You know you “need” to wear it. But with conflicting information, seemingly endless options and a desire for just a hint of summertime tan, it can be difficult navigating the world of SPF. Given that summer is just around the corner, we decided to break down sunscreen into some easily digestible, helpful facts and tidbits. Let’s go!
Look for “broad spectrum” coverage
The sun’s radiation comes in three varieties: UVB, UVA1 and UVA2. All three will contribute to skin cancer, with UVA rays penetrating the skin more deeply, causing the dreaded aging of the skin. All this said, you want to ensure that your sunscreen is protecting against both UVA and UVB rays; keep an eye out for “broad spectrum” when purchasing!
The mineral vs. chemical debate
Let’s break down the two first. Chemical sunscreens (with ingredients like oxybenzone and avobenzone) interact with the skin cells to protect them. While many people prefer these sunscreens for the ease of application (they often come as aerosols) and their bendability, there are concerns about the toxicity around these ingredients, especially oxybenzone, which is a known hormone disruptor and allergen. Mineral sunscreens, on the other hand, use ingredients like zinc oxide and titatium dioxide to act as physical blockers of the sun. These sunscreens sometimes do not blend in as easily on the skin (think: lifeguard with a white nose), but offer more comprehensive and longer-lasting coverage. Furthermore, mineral sunscreen formulas tend not to have as many harmful additives and cause no real health concerns.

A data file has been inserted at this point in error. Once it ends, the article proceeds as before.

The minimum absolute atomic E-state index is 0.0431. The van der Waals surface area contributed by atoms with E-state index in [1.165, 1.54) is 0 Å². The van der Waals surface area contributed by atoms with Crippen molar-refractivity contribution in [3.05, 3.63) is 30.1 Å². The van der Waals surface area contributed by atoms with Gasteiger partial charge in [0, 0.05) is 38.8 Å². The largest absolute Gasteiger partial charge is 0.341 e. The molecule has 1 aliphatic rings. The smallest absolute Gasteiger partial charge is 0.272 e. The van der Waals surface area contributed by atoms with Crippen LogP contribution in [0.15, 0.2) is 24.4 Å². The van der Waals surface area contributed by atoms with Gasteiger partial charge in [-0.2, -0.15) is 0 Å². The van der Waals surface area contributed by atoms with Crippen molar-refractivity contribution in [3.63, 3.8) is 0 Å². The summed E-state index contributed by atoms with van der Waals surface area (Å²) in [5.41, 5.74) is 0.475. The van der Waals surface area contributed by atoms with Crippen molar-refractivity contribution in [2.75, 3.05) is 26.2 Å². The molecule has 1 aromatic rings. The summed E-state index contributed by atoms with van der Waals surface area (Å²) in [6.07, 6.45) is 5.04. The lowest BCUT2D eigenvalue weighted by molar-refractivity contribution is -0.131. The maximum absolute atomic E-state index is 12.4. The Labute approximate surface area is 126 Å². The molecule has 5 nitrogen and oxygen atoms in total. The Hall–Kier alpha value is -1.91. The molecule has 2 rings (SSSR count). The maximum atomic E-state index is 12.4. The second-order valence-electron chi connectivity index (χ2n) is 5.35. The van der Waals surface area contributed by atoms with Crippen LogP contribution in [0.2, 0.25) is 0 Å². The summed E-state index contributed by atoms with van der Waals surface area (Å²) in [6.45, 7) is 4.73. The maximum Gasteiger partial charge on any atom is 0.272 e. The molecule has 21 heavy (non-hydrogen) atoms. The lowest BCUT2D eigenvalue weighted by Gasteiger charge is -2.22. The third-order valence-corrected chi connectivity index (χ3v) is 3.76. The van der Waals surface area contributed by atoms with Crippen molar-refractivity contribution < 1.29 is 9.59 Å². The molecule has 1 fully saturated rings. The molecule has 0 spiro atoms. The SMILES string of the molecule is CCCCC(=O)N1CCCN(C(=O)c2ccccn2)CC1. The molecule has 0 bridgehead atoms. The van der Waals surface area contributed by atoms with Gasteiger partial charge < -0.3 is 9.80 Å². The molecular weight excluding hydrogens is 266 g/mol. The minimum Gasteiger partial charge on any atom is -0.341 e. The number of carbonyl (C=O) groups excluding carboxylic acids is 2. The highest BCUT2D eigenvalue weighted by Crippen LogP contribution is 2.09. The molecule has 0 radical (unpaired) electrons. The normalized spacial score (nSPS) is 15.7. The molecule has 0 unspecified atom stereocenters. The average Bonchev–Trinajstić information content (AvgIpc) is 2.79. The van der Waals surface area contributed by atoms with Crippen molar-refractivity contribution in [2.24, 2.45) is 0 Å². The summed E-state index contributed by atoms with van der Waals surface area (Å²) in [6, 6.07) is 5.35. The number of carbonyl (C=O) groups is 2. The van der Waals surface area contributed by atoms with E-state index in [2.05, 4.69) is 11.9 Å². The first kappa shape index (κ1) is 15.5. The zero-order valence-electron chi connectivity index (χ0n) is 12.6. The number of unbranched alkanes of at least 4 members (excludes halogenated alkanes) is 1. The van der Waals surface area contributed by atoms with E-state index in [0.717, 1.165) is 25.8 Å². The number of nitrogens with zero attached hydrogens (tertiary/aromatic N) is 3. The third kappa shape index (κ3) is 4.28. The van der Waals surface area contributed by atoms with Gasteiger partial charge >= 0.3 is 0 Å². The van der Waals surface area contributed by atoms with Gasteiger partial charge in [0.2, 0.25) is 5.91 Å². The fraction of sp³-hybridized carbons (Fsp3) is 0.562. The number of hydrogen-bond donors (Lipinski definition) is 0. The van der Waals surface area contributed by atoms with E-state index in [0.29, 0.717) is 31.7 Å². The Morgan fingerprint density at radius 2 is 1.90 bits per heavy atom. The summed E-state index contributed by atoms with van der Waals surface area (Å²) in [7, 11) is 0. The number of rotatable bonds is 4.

Higher SPFs may be misleading
Ready to buy SPF 100? Hold off for one second – you may be investing in a bit of marketing ploy. But first let’s clarify what it is that number represents; for example, an SPF of 30 means that you, in theory, can spend 30 times as long as you would normally without sun protection in the sunshine before burning. Make that number 100 and the same thinking applies… right? Unfortunately, that’s not always the case. Not only have researchers found that many high SPF sunscreens really don’t provide the coverage they claim, higher SPFs may lull users into staying in the sun longer without protection. So, opt for a reasonable SPF (30) and reapply regularly: At least every hour; more if you’re spending time in the water.
What’s “the best”?
So, where does that leave us? While we recommend doing your own research and finding what works for best you, we love mineral sunscreens like Badger (which uses non-nano zinc oxide, which offers the most comprehensive sun protection); opt for an SPF of 15 or 30. Reapply regularly, wear a hat and have fun! We’ll see you at the beach.